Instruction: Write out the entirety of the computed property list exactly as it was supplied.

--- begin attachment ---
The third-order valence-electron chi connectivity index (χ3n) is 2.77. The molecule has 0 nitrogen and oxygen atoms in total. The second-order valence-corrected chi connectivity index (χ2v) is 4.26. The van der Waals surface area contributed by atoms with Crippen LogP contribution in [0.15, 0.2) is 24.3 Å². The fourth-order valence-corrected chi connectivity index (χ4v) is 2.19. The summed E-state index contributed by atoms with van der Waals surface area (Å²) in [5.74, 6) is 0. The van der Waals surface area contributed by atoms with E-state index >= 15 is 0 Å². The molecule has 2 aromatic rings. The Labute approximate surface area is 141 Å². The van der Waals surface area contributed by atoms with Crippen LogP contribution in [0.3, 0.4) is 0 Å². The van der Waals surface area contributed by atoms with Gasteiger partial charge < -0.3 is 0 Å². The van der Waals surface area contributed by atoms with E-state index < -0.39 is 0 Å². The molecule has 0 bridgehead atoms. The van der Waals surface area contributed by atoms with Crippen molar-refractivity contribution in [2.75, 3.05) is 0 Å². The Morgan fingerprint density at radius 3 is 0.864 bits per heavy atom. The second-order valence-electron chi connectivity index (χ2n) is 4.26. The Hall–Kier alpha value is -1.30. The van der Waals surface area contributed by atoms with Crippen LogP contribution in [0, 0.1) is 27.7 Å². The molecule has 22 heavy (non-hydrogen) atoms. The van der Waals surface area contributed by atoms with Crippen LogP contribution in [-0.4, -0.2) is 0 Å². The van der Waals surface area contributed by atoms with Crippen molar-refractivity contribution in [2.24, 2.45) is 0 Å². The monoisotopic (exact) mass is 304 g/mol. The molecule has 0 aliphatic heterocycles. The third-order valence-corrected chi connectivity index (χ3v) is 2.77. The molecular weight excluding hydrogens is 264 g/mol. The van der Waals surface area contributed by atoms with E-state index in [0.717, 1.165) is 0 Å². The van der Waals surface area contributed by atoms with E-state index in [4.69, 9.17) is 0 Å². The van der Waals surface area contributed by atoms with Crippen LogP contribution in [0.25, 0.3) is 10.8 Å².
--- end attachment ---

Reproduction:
The third-order valence-electron chi connectivity index (χ3n) is 2.77. The molecule has 0 nitrogen and oxygen atoms in total. The second-order valence-corrected chi connectivity index (χ2v) is 4.26. The van der Waals surface area contributed by atoms with Crippen LogP contribution in [0.15, 0.2) is 24.3 Å². The fourth-order valence-corrected chi connectivity index (χ4v) is 2.19. The summed E-state index contributed by atoms with van der Waals surface area (Å²) in [5.74, 6) is 0. The van der Waals surface area contributed by atoms with E-state index >= 15 is 0 Å². The molecule has 2 aromatic rings. The Labute approximate surface area is 141 Å². The van der Waals surface area contributed by atoms with Crippen LogP contribution in [0.3, 0.4) is 0 Å². The van der Waals surface area contributed by atoms with Gasteiger partial charge < -0.3 is 0 Å². The van der Waals surface area contributed by atoms with E-state index < -0.39 is 0 Å². The molecule has 0 bridgehead atoms. The van der Waals surface area contributed by atoms with Crippen molar-refractivity contribution in [2.75, 3.05) is 0 Å². The Morgan fingerprint density at radius 3 is 0.864 bits per heavy atom. The second-order valence-electron chi connectivity index (χ2n) is 4.26. The Hall–Kier alpha value is -1.30. The van der Waals surface area contributed by atoms with Crippen LogP contribution in [0, 0.1) is 27.7 Å². The molecule has 22 heavy (non-hydrogen) atoms. The van der Waals surface area contributed by atoms with Crippen LogP contribution in [-0.4, -0.2) is 0 Å². The van der Waals surface area contributed by atoms with Crippen molar-refractivity contribution in [2.24, 2.45) is 0 Å². The monoisotopic (exact) mass is 304 g/mol. The molecule has 0 aliphatic heterocycles. The third-order valence-corrected chi connectivity index (χ3v) is 2.77. The molecular weight excluding hydrogens is 264 g/mol. The van der Waals surface area contributed by atoms with E-state index in [0.717, 1.165) is 0 Å². The van der Waals surface area contributed by atoms with E-state index in [4.69, 9.17) is 0 Å². The van der Waals surface area contributed by atoms with Crippen LogP contribution in [0.25, 0.3) is 10.8 Å².